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The good guys win: High school pays student after censoring him

[It seems to me that this decision is the correct one, and the ACLU did a 
commendable job in bringing this suit against a government-operated school. 
At the same time, it seems inconsistent and not quite right that a student 
can be punished for handing around a "Why This Teacher Sucks" flyer but not 
punished when a PDF of that flyer can be viewed on school computers once 
the word spreads. The politically-charged solution? School choice. Liberal 
parents could send their kids to anything-goes schools, while conservative 
ones would pick schools that can punish "disruptive" behavior even when it 
takes place online. Libertarian parents could go either way. :) --Declan]


To: declan@well.com
Subject: Finally, the good guys win won...
Date: Fri, 23 Feb 2001 23:23:20 -0500
From: David HM Spector <spector@zeitgeist.com>


'don't know if you've seen this, but definately of interest to the
politcech crowd: student wins $10,000 (plus $52,000 in legal fees)
after his school district suspended/persecuted him for a his parody
web page...

   David Spector


      Tuesday, February 20, 2001

SEATTLE--A former high school student who was suspended for creating a
parody on the Internet is getting damages from the school district
that wrongfully punished him, the American Civil Liberties Union
announced today.

Karl Beidler will receive $10,000 in damages from North Thurston
School District for actions it took that violated his free speech

"This case sends a message to public school administrators that they
do not have the authority to punish students for expressing their
opinions outside of school and without the use of any school
resources," said ACLU staff attorney Aaron Caplan. "The First
Amendment protects a student from being kicked out of school just
because officials don't like what the student is saying."

The award of damages follows a July, 2000 ruling by a Thurston County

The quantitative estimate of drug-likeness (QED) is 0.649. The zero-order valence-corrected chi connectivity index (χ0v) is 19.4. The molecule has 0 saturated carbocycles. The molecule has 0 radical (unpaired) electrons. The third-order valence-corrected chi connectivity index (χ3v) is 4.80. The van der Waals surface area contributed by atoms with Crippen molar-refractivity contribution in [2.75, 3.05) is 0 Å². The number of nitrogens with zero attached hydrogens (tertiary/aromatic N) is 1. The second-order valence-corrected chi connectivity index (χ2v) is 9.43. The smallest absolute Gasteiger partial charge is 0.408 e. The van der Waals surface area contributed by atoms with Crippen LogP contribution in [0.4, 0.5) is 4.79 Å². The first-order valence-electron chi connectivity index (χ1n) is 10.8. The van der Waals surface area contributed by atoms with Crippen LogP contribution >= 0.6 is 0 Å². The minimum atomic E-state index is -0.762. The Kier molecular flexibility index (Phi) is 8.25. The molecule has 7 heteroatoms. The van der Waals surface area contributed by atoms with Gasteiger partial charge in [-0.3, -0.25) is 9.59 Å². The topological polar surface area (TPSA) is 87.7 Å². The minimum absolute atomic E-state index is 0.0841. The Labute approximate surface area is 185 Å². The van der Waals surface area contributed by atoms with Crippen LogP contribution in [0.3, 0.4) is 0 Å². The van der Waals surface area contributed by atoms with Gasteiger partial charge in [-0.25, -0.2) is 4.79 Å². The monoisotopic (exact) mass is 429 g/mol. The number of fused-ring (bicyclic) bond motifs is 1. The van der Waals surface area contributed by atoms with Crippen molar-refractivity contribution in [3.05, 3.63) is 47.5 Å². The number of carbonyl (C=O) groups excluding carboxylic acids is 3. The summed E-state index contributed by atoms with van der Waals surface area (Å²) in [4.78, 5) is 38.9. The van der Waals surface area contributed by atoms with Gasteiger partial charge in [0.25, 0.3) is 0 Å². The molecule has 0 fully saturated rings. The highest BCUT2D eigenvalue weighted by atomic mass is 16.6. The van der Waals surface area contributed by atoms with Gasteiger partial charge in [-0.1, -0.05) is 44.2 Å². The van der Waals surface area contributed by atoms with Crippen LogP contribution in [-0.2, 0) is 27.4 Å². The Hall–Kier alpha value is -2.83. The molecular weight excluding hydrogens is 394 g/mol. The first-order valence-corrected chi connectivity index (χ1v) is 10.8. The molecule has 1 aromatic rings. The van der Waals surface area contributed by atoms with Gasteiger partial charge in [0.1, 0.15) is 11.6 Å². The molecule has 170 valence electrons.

Superior Court judge that public school officials cannot punish a
student for speech outside of school.

Beidler was suspended for a month in 1999 from Timberline High School
in Lacey for posting an Internet parody lampooning the school's
assistant principal. Then a junior, the student created the satire on
his own computer at home on his own time. After the ACLU got involved
in the case, he was allowed to enroll in an alternative school in the
District. Last year he returned to Timberline and graduated with his

In its ruling, the court made clear that free speech rights apply to
speech on the Internet. "Today the First Amendment protects students'
speech to the same extent as in 1979 or 1969, when the U.S. Supreme
Court decided Tinker v. Des Moines," Judge Thomas McPhee said.  In
that case, the high court issued a landmark ruling that, "Students do
not shed their constitutional rights to freedom of speech or
expression at the schoolhouse gate."

The Beidler decision was the most recent in a series of ACLU victories
for student free speech rights in cyberspace. Earlier last year, Chief
Judge John Coughenour of the U.S. District Court in Seattle issued an
order preventing Kentlake High School from suspending student Nick
Emmett because of a Web site parody he had created on his home
computer. In final settlement of the case, Kent School District agreed
not to pursue disciplinary action against the student and paid $6,000
in attorney's fees.

In addition to the damage award in today's case, the school district
has agreed to pay $52,000 in attorney fees. ACLU cooperating attorney
Bob Hedrick provided legal representation to the student and his

David HM 
Spector                   spector@zeitgeist.com/spector@really-fast.com
President & CEO                                           voice: +1 
Really Fast Systems, LLC                                    Fax: +1 
Supercomputer performance to get the job done.
                                          Commodity pricing to make it 

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